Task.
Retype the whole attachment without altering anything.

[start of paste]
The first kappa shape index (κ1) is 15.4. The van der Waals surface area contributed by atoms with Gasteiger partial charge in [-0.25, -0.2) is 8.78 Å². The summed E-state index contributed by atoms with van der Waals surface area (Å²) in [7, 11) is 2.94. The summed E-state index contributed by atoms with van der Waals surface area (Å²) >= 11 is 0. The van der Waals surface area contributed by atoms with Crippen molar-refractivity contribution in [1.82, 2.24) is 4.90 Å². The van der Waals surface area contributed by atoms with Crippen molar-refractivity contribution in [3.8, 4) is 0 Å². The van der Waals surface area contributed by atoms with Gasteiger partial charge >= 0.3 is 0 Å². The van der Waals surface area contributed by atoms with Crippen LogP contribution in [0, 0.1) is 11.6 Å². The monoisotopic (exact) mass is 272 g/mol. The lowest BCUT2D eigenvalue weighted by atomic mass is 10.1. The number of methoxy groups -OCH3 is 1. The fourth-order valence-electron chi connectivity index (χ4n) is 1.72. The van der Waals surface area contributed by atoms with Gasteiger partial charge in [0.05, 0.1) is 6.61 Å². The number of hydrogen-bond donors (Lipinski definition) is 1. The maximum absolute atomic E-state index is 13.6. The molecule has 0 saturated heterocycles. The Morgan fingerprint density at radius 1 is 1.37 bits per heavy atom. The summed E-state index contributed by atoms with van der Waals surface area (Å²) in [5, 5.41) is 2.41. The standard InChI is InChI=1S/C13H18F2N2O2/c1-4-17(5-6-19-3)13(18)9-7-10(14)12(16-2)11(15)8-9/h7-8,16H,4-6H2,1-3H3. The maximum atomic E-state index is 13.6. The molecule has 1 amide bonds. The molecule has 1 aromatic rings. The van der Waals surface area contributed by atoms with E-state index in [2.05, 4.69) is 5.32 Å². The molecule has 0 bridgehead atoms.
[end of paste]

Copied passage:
The first kappa shape index (κ1) is 15.4. The van der Waals surface area contributed by atoms with Gasteiger partial charge in [-0.25, -0.2) is 8.78 Å². The summed E-state index contributed by atoms with van der Waals surface area (Å²) in [7, 11) is 2.94. The summed E-state index contributed by atoms with van der Waals surface area (Å²) >= 11 is 0. The van der Waals surface area contributed by atoms with Crippen molar-refractivity contribution in [1.82, 2.24) is 4.90 Å². The van der Waals surface area contributed by atoms with Crippen molar-refractivity contribution in [3.8, 4) is 0 Å². The van der Waals surface area contributed by atoms with Gasteiger partial charge >= 0.3 is 0 Å². The van der Waals surface area contributed by atoms with Crippen LogP contribution in [0, 0.1) is 11.6 Å². The monoisotopic (exact) mass is 272 g/mol. The lowest BCUT2D eigenvalue weighted by atomic mass is 10.1. The number of methoxy groups -OCH3 is 1. The fourth-order valence-electron chi connectivity index (χ4n) is 1.72. The van der Waals surface area contributed by atoms with Gasteiger partial charge in [0.05, 0.1) is 6.61 Å². The number of hydrogen-bond donors (Lipinski definition) is 1. The maximum absolute atomic E-state index is 13.6. The molecule has 0 saturated heterocycles. The Morgan fingerprint density at radius 1 is 1.37 bits per heavy atom. The summed E-state index contributed by atoms with van der Waals surface area (Å²) in [5, 5.41) is 2.41. The standard InChI is InChI=1S/C13H18F2N2O2/c1-4-17(5-6-19-3)13(18)9-7-10(14)12(16-2)11(15)8-9/h7-8,16H,4-6H2,1-3H3. The maximum atomic E-state index is 13.6. The molecule has 1 amide bonds. The molecule has 1 aromatic rings. The van der Waals surface area contributed by atoms with E-state index in [2.05, 4.69) is 5.32 Å². The molecule has 0 bridgehead atoms.